CLASSIFICATION OF ROCKS
Rocks are the main constituent of the earth’s crust. A rock may be defined as any mass of natural deposit present in the solid mass of the earth’s crust.
Most rocks are made of aggregates of minerals. These minerals are specifically referred to as the rock-forming minerals. A mineral is a naturally occurring inorganic (i.e. has a nonliving base) substance possessing certain physical properties, a definite chemical composition and a definite atomic structure.
Many minerals have tendency to form crystals which are bounded by plane surfaces arranged in a regular and symmetrical manner. Some physical properties like cleavage, hardness, specific gravity and colour are useful in the identification of minerals. Usually, minerals are composed of two or more than two elements, but some minerals have only one element. For instance, sulphur, graphite, gold etc. are called one-element minerals.
Most of the minerals are oxides, silicates and carbonates. On the basis of their origin, the rocks can be classified as igneous, sedimentary and metamorphic rocks.
- Igneous rocks are formed from the solidification of molten rock material. Some form below Earth’s surface. Some form on or above Earth’s surface. We describe these two basic types:
Intrusive igneous rocks crystallize below Earth’s surface, and the slow cooling that occurs there allows large crystals to form. Examples of intrusive igneous rocks are: diabase, diorite, gabbro, granite, pegmatite, and peridotite.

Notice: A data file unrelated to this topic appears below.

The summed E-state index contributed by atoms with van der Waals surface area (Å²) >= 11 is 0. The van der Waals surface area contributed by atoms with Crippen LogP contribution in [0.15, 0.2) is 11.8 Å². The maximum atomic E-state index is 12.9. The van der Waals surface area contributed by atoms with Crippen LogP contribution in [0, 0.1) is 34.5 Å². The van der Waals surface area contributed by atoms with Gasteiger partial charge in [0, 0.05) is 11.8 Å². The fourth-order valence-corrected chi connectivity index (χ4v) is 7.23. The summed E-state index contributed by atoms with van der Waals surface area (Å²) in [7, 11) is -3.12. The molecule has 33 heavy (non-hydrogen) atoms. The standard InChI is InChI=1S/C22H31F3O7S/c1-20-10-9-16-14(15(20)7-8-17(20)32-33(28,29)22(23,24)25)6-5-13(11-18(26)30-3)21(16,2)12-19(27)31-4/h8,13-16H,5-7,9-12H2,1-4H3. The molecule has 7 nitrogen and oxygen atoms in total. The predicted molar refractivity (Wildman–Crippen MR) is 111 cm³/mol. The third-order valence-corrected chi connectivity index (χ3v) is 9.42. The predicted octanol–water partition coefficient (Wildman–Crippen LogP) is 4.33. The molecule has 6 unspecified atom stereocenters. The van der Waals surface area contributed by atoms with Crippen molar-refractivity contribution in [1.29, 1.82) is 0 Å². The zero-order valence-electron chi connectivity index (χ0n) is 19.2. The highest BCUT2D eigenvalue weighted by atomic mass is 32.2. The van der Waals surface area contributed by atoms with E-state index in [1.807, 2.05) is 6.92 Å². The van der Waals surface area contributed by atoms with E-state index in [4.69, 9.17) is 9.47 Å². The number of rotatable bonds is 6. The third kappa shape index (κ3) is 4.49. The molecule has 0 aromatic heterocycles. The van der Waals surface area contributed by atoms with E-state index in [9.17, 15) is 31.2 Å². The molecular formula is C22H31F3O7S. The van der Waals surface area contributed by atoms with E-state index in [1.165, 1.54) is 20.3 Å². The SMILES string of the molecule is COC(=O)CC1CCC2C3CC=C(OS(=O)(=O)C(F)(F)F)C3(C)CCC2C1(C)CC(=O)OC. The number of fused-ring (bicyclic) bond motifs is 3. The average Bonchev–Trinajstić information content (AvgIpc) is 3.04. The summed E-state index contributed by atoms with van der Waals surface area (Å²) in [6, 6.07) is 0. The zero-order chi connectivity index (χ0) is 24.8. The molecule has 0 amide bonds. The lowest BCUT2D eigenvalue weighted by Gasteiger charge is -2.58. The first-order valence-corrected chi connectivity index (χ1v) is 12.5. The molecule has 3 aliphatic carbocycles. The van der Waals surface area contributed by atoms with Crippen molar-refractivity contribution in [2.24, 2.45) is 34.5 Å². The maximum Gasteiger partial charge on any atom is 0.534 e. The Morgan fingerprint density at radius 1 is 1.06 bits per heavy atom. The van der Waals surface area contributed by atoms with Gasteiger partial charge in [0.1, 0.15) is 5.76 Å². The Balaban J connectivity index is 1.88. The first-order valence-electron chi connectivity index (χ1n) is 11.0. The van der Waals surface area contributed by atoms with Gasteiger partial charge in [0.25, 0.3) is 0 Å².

Extrusive igneous rocks erupt onto the surface, where they cool quickly to form small crystals. Some cool so quickly that they form an amorphous glass. These rocks include: andesite, basalt, dacite, obsidian, pumice, rhyolite, scoria, and tuff.
- Sedimentary rocks are formed by the accumulation of sediments. There are three basic types of sedimentary rocks.
Clastic sedimentary rocks form from the accumulation and lithification of mechanical weathering debris. Examples include: breccia, conglomerate, sandstone, siltstone, and shale.
Chemical sedimentary rocks form when dissolved materials preciptate from solution. Examples include: chert, some dolomites, flint, iron ore, limestones, and rock salt.
Organic sedimentary rocks form from the accumulation of plant or animal debris. Examples include: chalk, coal, diatomite, some dolomites, and some limestones.
- Metamorphic rocks have been modified by heat, pressure, and chemical processes, usually while buried deep below Earth’s surface. Exposure to these extreme conditions has altered the mineralogy, texture, and chemical composition of the rocks.
There are two basic types of metamorphic rocks.
Foliated metamorphic rocks have a layered or banded appearance that is produced by exposure to heat and directed pressure. Examples of foliated rocks include: gneiss, phyllite, schist, and slate
Non-foliated metamorphic rocks do not have a layered or banded appearance. Examples of nonfoliated rocks include: hornfels, marble, novaculite, quartzite, and skarn.